In this Holy Week, we have walked the way of the Cross with this Holy One who is the Wondrous Love of God made flesh and blood. And on this day we mark the Amazing Grace and Surprise of his Victory over Sin and Death.
It is easy to loose sight of the central Proclamation of the Easter Message. The skepticism of our modern age questions the fact of eternal life which you and I have discovered in the here and now of our Baptismal Covenant. Some think that the last words in life are death, destruction and despair.
As the Easter People we know that the Resurrection of Jesus breaks in upon us with the eternal life that forgiveness and resurrection promises. We come to the Empty Tomb of our lives again and again. We may think it is very much the end of it all, but when we peer inside, when we have the courage to run off in panic and tell our fiends about the hopelessness of it all, when we shed our tears and pour out our hearts in despair, someone like a common gardener will appear and speak our name. Then we recognize Jesus. We see him for who he is not just in himself but in the faces and lives of everyone around us.
Jesus is not a philosophy or even a theology. Jesus is a person. He is an event. And He is risen! He is the central event of our faith. For as long as there is life there is hope. And even when there is no life there still is hope, for as today's Epistle puts it; "The last enemy to be destroyed is death".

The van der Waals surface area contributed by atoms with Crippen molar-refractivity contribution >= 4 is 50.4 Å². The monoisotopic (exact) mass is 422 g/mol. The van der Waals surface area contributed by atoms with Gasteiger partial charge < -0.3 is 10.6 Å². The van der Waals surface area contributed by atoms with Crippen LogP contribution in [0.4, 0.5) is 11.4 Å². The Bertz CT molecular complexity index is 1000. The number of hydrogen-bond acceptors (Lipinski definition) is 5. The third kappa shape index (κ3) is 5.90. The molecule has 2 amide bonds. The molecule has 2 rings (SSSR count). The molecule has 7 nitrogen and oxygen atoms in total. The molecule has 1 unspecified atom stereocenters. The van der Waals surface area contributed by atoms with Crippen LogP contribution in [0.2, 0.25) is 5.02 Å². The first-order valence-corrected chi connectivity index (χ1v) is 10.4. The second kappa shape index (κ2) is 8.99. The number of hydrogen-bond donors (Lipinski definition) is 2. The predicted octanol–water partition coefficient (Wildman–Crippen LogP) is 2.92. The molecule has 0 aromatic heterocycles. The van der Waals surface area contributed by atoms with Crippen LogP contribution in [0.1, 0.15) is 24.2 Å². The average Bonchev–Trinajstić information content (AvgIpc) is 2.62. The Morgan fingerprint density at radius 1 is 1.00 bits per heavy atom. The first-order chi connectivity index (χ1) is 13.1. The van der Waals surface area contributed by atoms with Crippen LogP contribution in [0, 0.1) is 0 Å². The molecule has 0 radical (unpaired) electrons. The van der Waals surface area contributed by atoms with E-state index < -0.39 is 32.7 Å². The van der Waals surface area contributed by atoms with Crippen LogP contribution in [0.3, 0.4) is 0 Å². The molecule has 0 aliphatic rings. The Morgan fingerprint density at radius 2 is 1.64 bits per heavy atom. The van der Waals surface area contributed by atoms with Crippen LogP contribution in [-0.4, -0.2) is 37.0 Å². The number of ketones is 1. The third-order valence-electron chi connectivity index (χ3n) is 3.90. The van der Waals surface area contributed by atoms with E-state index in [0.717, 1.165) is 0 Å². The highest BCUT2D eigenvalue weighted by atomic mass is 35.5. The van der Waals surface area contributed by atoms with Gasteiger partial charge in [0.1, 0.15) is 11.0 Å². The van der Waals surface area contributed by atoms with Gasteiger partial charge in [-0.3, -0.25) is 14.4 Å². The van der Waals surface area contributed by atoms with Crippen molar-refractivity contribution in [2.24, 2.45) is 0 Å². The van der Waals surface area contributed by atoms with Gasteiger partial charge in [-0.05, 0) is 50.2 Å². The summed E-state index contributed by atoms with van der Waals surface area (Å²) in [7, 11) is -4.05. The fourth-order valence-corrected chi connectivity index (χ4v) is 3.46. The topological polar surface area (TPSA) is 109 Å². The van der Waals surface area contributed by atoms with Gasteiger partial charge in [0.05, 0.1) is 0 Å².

Oh yes, you are all in for quite a surprise. Those who go about life as if there is no God and those who in the Name of God commit one kind of violence or another against God's people, those whose greed or self centeredness forget the poor, those who think they can destroy the beauty and the majesty of God's creation; boy, are they and we in for a surprise.
For the trumpet shall sound, thank you brass section, and the dead shall be raised incorruptible. Wake up! Not so sure even now? Don't think so? You'll see. How do you think I know such a thing? It is because I know the Love of God made flesh and blood in the person of Jesus Christ our Lord. And so do you!
Alleluia, Christ is Risen!
The Lord is Risen indeed. Alleluia!
And now finally Cindy and I must say our last "Goodbye". As you welcome Fr Tom, Shannon and Malcolm at the back of the church, Cindy and I will pack up the car and be on our way over the Sagamore Bridge hopefully for the last time for a while. We said our "goodbyes" last week. Say your hellos today and greet your new rector and his family.
Please know that the word "goodbye" derives its meaning from an older expression in English which means "God be with you". For the sake of brevity that turn of phrase over time became shortened. The first known use of the shortened form "Goodbye" dates from 1580. The word is a prayer, you see. It is and will always be our prayer that God be with you. Likewise we ask your prayers for us as we journey on.
Ah yes, you are in for many surprises and so are we. As we journey on through life, we don't know what's on the next page, thanks be to God. But we do know this, God is always there in the dying and in the resurrection of it all. And so as the Good Book says "May God watch over your going out and your coming in from this time forth and for ever more." ~Psalm 121:8
In the Name of God, the most holy, undivided and everlasting Trinity.